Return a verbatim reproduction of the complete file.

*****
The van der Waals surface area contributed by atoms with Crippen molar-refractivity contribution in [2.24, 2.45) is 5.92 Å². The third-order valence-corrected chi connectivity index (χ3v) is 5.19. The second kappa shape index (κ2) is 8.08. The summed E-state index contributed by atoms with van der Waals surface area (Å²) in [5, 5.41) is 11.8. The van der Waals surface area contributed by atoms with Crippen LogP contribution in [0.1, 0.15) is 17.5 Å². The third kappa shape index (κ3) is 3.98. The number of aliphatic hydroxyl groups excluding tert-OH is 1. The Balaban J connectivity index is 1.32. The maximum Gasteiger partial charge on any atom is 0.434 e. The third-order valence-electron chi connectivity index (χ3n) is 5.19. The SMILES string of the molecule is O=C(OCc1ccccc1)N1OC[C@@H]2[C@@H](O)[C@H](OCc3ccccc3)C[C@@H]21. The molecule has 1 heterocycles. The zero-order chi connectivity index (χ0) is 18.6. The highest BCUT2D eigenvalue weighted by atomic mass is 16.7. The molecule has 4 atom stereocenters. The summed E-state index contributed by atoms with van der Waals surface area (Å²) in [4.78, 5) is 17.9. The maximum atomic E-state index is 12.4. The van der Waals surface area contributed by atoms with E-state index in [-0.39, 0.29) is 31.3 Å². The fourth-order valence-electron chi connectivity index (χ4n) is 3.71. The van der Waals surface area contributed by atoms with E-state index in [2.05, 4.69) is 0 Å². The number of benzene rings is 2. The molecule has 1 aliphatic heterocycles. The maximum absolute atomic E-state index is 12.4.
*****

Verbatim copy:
The van der Waals surface area contributed by atoms with Crippen molar-refractivity contribution in [2.24, 2.45) is 5.92 Å². The third-order valence-corrected chi connectivity index (χ3v) is 5.19. The second kappa shape index (κ2) is 8.08. The summed E-state index contributed by atoms with van der Waals surface area (Å²) in [5, 5.41) is 11.8. The van der Waals surface area contributed by atoms with Crippen LogP contribution in [0.1, 0.15) is 17.5 Å². The third kappa shape index (κ3) is 3.98. The number of aliphatic hydroxyl groups excluding tert-OH is 1. The Balaban J connectivity index is 1.32. The maximum Gasteiger partial charge on any atom is 0.434 e. The third-order valence-electron chi connectivity index (χ3n) is 5.19. The SMILES string of the molecule is O=C(OCc1ccccc1)N1OC[C@@H]2[C@@H](O)[C@H](OCc3ccccc3)C[C@@H]21. The molecule has 1 heterocycles. The zero-order chi connectivity index (χ0) is 18.6. The highest BCUT2D eigenvalue weighted by atomic mass is 16.7. The molecule has 4 atom stereocenters. The summed E-state index contributed by atoms with van der Waals surface area (Å²) in [4.78, 5) is 17.9. The maximum atomic E-state index is 12.4. The van der Waals surface area contributed by atoms with E-state index in [-0.39, 0.29) is 31.3 Å². The fourth-order valence-electron chi connectivity index (χ4n) is 3.71. The van der Waals surface area contributed by atoms with E-state index in [2.05, 4.69) is 0 Å². The number of benzene rings is 2. The molecule has 1 aliphatic heterocycles. The maximum absolute atomic E-state index is 12.4.